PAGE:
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A Comedy of Errors on the Gatwick Express

October 13, 2013 Peter Jones No Comments

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It was a Sunday and I needed to get to London Gatwick Airport from the center of London. No problems. The Gatwick Express arrives every 15 minutes and takes 30 minutes to get to the airport.

Well, that is what it says when you look it up.

I have never really been the type of person that likes to get to an airport too far ahead of time. No matter where you’re sitting on the plane, frankly it is almost always better sitting outside of the plane. So I left myself two hours to get from Victoria Station to Gatwick Airport before flight time. Even for me, these two hours were pretty generous.

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Buying a ticket for the Gatwick Express is the first hurdle. It is not easy to find the machines, they rarely work, and the lines for the ticket office are hopelessly long plus the Gatwick Express is also situated about as far away from the inbound taxi stand as you could possibly put it; two obstacles to overcome before you actually even get to the platform.

When you arrive at the platform, there is a good chance you have missed two trains already because of the ticket problem. Why not issue the ticket on the train? Why have automatic barriers at both ends that rarely even work and are also designed to help you miss the train and even better, your plane? Even though there are ticket collectors on the train, they do not issue tickets themselves so you must wait in this line.

But hey, I had time, I got my ticket, and then the third problem arose.

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It’s Sunday and there is work being done on the line meaning there is no Gatwick Express so the train journey is going to take about an hour and 15 minutes minimum as it stops at every place in the south of England and travels about 15 mph. Behind me, there are hundreds of tourists who like me thought that the Gatwick Express was…express! They were lugging great, big suitcases and not knowing what was going on. There was no room on the train except in First Class, and even though I had a second class ticket, I immediately went and sat in the First Class cabin. I was not alone. The train pulled out late, stopped, started, and then traveled until it stopped again for about 20 minutes.

Eventually, when it arrived, the nightmare continued. There were more stairs, escalator malfunctions, ticket barriers, and that was before entering the terminal building. The terminal building is not quite the terminal building. You need to take a train way out to the most remote part of the airport, spill out onto a concourse, and be routed to an elevator that is very slow. There is an escalator here, but you are not allowed to bring your bags on the escalator.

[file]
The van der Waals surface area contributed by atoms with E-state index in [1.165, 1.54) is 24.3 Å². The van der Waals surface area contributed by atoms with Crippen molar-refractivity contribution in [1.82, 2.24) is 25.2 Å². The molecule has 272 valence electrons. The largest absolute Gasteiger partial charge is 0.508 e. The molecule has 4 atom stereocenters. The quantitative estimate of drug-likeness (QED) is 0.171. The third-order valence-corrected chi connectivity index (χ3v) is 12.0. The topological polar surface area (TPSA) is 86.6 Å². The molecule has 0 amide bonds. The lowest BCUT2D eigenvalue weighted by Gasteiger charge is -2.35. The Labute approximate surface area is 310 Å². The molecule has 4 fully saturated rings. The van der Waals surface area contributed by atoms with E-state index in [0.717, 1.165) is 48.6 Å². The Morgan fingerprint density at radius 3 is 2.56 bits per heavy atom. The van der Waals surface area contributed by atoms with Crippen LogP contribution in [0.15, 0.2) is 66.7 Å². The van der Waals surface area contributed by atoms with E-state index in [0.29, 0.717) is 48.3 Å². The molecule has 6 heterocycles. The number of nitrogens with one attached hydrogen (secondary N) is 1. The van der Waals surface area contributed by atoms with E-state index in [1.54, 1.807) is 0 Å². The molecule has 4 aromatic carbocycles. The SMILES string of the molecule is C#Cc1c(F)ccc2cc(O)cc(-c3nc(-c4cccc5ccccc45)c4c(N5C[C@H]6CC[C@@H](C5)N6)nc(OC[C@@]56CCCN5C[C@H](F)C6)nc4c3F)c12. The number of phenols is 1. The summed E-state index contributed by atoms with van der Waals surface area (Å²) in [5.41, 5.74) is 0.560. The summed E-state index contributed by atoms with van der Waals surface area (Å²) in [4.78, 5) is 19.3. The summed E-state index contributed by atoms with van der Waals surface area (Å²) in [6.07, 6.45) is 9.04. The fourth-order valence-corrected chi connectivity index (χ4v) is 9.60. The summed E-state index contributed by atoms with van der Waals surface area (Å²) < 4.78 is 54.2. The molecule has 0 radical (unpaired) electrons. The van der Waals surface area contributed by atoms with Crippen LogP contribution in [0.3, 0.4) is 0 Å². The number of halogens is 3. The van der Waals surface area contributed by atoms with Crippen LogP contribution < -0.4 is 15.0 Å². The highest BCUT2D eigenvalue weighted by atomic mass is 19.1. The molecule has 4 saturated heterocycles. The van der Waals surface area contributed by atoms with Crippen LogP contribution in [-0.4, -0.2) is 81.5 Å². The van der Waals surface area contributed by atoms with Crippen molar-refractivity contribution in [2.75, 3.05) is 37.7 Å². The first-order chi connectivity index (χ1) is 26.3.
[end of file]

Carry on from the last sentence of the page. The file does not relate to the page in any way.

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Running out of time, I skipped around the official who protested and raced up the escalator en route to check-in. I arrived with 35 minutes before departure and the absolutely delightful lady at British Airways said to me those magic words, “Do you have baggage to check in?  Because if you do, you are definitely not going to make it on the flight.”  I told her I didn’t have anything to check in and she told me that she would see what she could do. Then she told me, “You made it. But you need to get your skates on.”

Finally, the last part of the journey. It takes forever to walk to the gate and there are no signs around reminding you that the flight is closing or boarding or last calling. By the time you get to the gate, you are so knackered having run up and down escalators, sprinted along remote corridors, and wondered why anybody chooses to travel from Gatwick, that when you see all of the other passengers on your flight still milling around because clearly the flight is delayed but not posted, you are finally relieved. Honestly, there is probably an airport worse than this –- Delhi comes to mind –- but Gatwick is right up there.

I, for one, was relieved to be out of there and heading to warmer shores with a comfort of returning to Heathrow on my return journey.

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[Images: trains, ticket, comfort zone, adventures, suitcases]

Peter Jones

Peter Jones In 1978, Peter Jones founded ACIS with a few colleagues, who all believed that travel changes lives. Knowing the important difference between a trip that’s mediocre and one that’s extraordinary, he built ACIS from a deep belief and understanding that ACIS group leaders and participants deserve the best—from itinerary development to hotels to perhaps most importantly, the people hired to guide teachers and students throughout the journey.

“In 1978, Peter Jones founded ACIS with a few colleagues, who all believed that travel changes lives. Knowing the important difference between a trip that’s mediocre and one that’s extraordinary, he built ACIS from a deep belief and understanding that ACIS group leaders and participants deserve the best—from itinerary development to hotels to perhaps most importantly, the people hired to guide teachers and students throughout the journey.”

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